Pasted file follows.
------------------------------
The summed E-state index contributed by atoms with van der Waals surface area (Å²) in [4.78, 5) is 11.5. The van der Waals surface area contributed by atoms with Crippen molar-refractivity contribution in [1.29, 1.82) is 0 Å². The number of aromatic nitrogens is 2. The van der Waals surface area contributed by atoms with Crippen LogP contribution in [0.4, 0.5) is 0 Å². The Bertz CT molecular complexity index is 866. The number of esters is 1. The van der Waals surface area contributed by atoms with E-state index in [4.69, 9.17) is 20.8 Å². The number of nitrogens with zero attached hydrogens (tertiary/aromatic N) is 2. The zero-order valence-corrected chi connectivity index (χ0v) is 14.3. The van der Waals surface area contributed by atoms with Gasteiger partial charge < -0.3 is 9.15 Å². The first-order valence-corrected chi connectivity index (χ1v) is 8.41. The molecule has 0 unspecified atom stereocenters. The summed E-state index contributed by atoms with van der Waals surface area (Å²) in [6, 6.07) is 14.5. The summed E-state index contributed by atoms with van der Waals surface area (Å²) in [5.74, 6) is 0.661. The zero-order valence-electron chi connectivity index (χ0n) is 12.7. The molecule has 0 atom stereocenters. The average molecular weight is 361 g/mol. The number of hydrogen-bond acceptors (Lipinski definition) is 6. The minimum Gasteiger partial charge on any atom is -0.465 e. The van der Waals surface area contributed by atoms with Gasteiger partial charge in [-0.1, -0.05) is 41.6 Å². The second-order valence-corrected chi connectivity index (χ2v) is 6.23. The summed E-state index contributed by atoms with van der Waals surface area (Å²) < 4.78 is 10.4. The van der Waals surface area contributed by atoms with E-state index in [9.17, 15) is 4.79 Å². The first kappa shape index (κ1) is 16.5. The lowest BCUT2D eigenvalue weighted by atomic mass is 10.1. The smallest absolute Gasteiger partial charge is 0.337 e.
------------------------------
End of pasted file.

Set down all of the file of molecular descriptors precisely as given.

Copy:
The summed E-state index contributed by atoms with van der Waals surface area (Å²) in [4.78, 5) is 11.5. The van der Waals surface area contributed by atoms with Crippen molar-refractivity contribution in [1.29, 1.82) is 0 Å². The number of aromatic nitrogens is 2. The van der Waals surface area contributed by atoms with Crippen LogP contribution in [0.4, 0.5) is 0 Å². The Bertz CT molecular complexity index is 866. The number of esters is 1. The van der Waals surface area contributed by atoms with E-state index in [4.69, 9.17) is 20.8 Å². The number of nitrogens with zero attached hydrogens (tertiary/aromatic N) is 2. The zero-order valence-corrected chi connectivity index (χ0v) is 14.3. The van der Waals surface area contributed by atoms with Gasteiger partial charge < -0.3 is 9.15 Å². The first-order valence-corrected chi connectivity index (χ1v) is 8.41. The molecule has 0 unspecified atom stereocenters. The summed E-state index contributed by atoms with van der Waals surface area (Å²) in [6, 6.07) is 14.5. The summed E-state index contributed by atoms with van der Waals surface area (Å²) in [5.74, 6) is 0.661. The zero-order valence-electron chi connectivity index (χ0n) is 12.7. The molecule has 0 atom stereocenters. The average molecular weight is 361 g/mol. The number of hydrogen-bond acceptors (Lipinski definition) is 6. The minimum Gasteiger partial charge on any atom is -0.465 e. The van der Waals surface area contributed by atoms with Gasteiger partial charge in [-0.1, -0.05) is 41.6 Å². The second-order valence-corrected chi connectivity index (χ2v) is 6.23. The summed E-state index contributed by atoms with van der Waals surface area (Å²) < 4.78 is 10.4. The van der Waals surface area contributed by atoms with E-state index in [9.17, 15) is 4.79 Å². The first kappa shape index (κ1) is 16.5. The lowest BCUT2D eigenvalue weighted by atomic mass is 10.1. The smallest absolute Gasteiger partial charge is 0.337 e.